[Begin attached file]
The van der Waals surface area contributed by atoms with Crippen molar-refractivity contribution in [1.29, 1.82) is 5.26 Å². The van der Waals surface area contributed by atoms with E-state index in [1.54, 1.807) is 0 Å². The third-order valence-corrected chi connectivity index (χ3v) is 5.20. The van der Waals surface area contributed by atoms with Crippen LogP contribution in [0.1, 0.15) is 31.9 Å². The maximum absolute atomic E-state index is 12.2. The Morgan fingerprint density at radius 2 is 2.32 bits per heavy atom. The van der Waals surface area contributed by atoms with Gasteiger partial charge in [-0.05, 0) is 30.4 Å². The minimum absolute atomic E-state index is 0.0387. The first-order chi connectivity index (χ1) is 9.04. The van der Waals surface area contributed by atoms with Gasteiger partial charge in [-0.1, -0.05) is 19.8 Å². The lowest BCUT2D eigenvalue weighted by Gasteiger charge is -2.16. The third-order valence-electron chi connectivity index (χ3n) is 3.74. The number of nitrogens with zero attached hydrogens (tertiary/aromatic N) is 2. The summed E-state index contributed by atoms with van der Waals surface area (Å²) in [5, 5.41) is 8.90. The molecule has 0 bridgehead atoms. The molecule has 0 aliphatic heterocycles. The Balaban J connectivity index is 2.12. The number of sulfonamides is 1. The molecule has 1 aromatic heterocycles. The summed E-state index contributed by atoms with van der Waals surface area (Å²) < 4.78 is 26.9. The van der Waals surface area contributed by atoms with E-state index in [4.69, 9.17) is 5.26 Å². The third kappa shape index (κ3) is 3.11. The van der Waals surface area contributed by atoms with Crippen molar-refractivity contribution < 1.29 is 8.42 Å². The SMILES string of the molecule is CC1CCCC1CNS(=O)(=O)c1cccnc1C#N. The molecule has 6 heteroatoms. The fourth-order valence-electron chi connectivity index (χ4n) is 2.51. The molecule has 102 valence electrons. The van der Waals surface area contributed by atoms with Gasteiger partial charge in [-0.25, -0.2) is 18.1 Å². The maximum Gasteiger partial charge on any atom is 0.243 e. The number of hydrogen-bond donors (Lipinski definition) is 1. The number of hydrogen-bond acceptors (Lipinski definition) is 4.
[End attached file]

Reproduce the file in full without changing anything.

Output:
The van der Waals surface area contributed by atoms with Crippen molar-refractivity contribution in [1.29, 1.82) is 5.26 Å². The van der Waals surface area contributed by atoms with E-state index in [1.54, 1.807) is 0 Å². The third-order valence-corrected chi connectivity index (χ3v) is 5.20. The van der Waals surface area contributed by atoms with Crippen LogP contribution in [0.1, 0.15) is 31.9 Å². The maximum absolute atomic E-state index is 12.2. The Morgan fingerprint density at radius 2 is 2.32 bits per heavy atom. The van der Waals surface area contributed by atoms with Gasteiger partial charge in [-0.05, 0) is 30.4 Å². The minimum absolute atomic E-state index is 0.0387. The first-order chi connectivity index (χ1) is 9.04. The van der Waals surface area contributed by atoms with Gasteiger partial charge in [-0.1, -0.05) is 19.8 Å². The lowest BCUT2D eigenvalue weighted by Gasteiger charge is -2.16. The third-order valence-electron chi connectivity index (χ3n) is 3.74. The number of nitrogens with zero attached hydrogens (tertiary/aromatic N) is 2. The summed E-state index contributed by atoms with van der Waals surface area (Å²) in [5, 5.41) is 8.90. The molecule has 0 bridgehead atoms. The molecule has 0 aliphatic heterocycles. The Balaban J connectivity index is 2.12. The number of sulfonamides is 1. The molecule has 1 aromatic heterocycles. The summed E-state index contributed by atoms with van der Waals surface area (Å²) < 4.78 is 26.9. The van der Waals surface area contributed by atoms with E-state index in [4.69, 9.17) is 5.26 Å². The third kappa shape index (κ3) is 3.11. The van der Waals surface area contributed by atoms with Crippen molar-refractivity contribution < 1.29 is 8.42 Å². The SMILES string of the molecule is CC1CCCC1CNS(=O)(=O)c1cccnc1C#N. The molecule has 6 heteroatoms. The fourth-order valence-electron chi connectivity index (χ4n) is 2.51. The molecule has 102 valence electrons. The van der Waals surface area contributed by atoms with Gasteiger partial charge in [-0.25, -0.2) is 18.1 Å². The maximum Gasteiger partial charge on any atom is 0.243 e. The number of hydrogen-bond donors (Lipinski definition) is 1. The number of hydrogen-bond acceptors (Lipinski definition) is 4.